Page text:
ESG disclosure is not one-way

Fund managers are also responsible for setting expectations on how companies should disclose ESG information, says SSGA

Fund managers integrating ESG factors in their strategies often cite the lack of quality data.

A number of them believe that there are various limitations in using third-party data, while some listed companies have been criticised for presenting boilerplate ESG statements.

However, fund managers, being large shareholders, should also take the responsibility for educating companies about quality ESG reporting, according to Benjamin Colton, Tokyo-based head of asset stewardship for Asia-Pacific at State Street Global Advisors.

“The key is setting expectations. For example, we think it is our responsibility to go out and define what is affected by climate-related disclosures,” he told FSA during a recent visit in Hong Kong.

Colton noted that not all companies globally, such as those in Asia, are used to disclosing ESG information to investors. Some companies also do not have huge sustainability teams, which means working closely with them on ESG disclosure, he added.

He believes that the Sustainability Accounting Standards’ (SASB) materiality map should be a good start when educating companies on ESG reporting. The SASB framework, which is publicly available, only takes into account “financially material” ESG metrics, which varies depending on which industry a company belongs to.

“Environmental and social issues, for example, are often sector-specific. So what may be material to one sector may not be material to other sectors,” he said, adding that the SASB framework takes into account feedback from different stakeholders, including fund managers and other investors.

SSGA makes use of the SASB materiality map for its proprietary ESG scoring system, which was launched earlier this year. The aim of the tool is to refine the plethora of often conflicting ESG data to provide more accurate assessments and improve company engagement.

Focusing on just financially material information should also reduce the potential for “disclosure fatigue”, which is helpful for small and mid-cap companies that have limited resources and small sustainability teams, according to SSGA’s letter to the Hong Kong Exchange in response to a consultation that proposes mandatory ESG disclosure requirements for listed companies.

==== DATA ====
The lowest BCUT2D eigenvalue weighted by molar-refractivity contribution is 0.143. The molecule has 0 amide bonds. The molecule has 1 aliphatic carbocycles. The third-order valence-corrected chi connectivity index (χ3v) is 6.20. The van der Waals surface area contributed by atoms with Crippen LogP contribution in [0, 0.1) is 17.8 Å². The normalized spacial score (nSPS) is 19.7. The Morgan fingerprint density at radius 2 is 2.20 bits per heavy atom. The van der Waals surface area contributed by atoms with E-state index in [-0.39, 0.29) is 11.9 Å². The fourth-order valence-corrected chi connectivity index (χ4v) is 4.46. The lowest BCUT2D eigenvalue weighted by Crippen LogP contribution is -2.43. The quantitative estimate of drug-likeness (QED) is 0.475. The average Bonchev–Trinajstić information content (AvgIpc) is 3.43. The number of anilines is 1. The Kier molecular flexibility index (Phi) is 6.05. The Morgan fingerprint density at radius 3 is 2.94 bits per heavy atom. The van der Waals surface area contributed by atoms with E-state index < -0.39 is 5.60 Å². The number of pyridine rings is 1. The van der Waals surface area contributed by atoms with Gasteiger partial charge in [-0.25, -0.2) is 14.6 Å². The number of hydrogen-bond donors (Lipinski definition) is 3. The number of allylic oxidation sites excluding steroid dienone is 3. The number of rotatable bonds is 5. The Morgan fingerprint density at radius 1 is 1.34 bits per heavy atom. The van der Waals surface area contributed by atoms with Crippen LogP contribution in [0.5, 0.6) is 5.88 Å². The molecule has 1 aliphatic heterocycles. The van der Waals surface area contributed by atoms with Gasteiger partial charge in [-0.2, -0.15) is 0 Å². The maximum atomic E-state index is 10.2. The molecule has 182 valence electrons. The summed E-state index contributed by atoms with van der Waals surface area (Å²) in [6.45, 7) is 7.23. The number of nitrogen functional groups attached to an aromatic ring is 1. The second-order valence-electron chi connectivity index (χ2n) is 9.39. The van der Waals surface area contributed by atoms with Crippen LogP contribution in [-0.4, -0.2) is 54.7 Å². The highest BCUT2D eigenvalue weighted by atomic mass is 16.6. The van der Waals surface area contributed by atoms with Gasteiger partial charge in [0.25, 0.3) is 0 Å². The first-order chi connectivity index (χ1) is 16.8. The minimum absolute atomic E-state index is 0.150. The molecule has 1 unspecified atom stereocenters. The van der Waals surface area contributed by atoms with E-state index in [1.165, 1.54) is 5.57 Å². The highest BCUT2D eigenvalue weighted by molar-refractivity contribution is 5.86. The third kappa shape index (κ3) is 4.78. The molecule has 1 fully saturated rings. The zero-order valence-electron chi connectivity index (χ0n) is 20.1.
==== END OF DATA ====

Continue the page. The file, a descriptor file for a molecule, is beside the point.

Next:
Fund management firms should also disclose what drives a company’s ESG score, he added.

“If you don’t have transparency on what is driving your scores or how it is created, then the companies would have no idea of what the expectations are.”


Colton believes that companies should eventually go beyond the SASB framework and think longer-term.

“The framework is the kind of bare minimum that companies should disclose. We think that they should have a strategic lens on what are the risks and opportunities affecting their businesses whenever they disclose information.”

As an example, only a few companies in the utilities and oil & gas sectors globally provide long-term greenhouse gas emission targets, he said. About 55% have two-to-three year targets.

“A longer-term target helps companies incorporate a scenario analysis on how these targets should impact capital allocation decisions, [which is more insightful for investors].”

On the other hand, the IT sector has become more longer-term with their ESG disclosures.

“Most of the IT companies are looking at it from a strategic lens, and that is perhaps because of the disruptive and forward-looking nature of the industry.”

He said the sector generally has reported on material ESG factors and has incorporated ESG risks that may affect their business, such as how much energy they have been consuming and if the markets they operate in have carbon pricing or taxes.